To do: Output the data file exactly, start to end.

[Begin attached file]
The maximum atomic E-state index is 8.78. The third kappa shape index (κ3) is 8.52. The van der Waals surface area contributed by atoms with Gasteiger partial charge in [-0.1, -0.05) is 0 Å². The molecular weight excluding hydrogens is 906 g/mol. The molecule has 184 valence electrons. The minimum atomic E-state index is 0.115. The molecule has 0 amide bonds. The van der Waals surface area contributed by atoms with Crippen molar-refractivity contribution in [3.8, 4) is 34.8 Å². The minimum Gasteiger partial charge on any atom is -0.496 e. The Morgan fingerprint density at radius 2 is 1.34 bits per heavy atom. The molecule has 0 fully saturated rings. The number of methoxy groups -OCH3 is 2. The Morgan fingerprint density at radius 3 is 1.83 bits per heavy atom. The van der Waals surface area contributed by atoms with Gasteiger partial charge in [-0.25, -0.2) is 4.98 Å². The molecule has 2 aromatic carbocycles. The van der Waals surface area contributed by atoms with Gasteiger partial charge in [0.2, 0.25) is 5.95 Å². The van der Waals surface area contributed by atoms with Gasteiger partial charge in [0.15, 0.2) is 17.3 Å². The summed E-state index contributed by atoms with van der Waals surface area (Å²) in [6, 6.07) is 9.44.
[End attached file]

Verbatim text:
The maximum atomic E-state index is 8.78. The third kappa shape index (κ3) is 8.52. The van der Waals surface area contributed by atoms with Gasteiger partial charge in [-0.1, -0.05) is 0 Å². The molecular weight excluding hydrogens is 906 g/mol. The molecule has 184 valence electrons. The minimum atomic E-state index is 0.115. The molecule has 0 amide bonds. The van der Waals surface area contributed by atoms with Crippen molar-refractivity contribution in [3.8, 4) is 34.8 Å². The minimum Gasteiger partial charge on any atom is -0.496 e. The Morgan fingerprint density at radius 2 is 1.34 bits per heavy atom. The molecule has 0 fully saturated rings. The number of methoxy groups -OCH3 is 2. The Morgan fingerprint density at radius 3 is 1.83 bits per heavy atom. The van der Waals surface area contributed by atoms with Gasteiger partial charge in [-0.25, -0.2) is 4.98 Å². The molecule has 2 aromatic carbocycles. The van der Waals surface area contributed by atoms with Gasteiger partial charge in [0.2, 0.25) is 5.95 Å². The van der Waals surface area contributed by atoms with Gasteiger partial charge in [0.15, 0.2) is 17.3 Å². The summed E-state index contributed by atoms with van der Waals surface area (Å²) in [6, 6.07) is 9.44.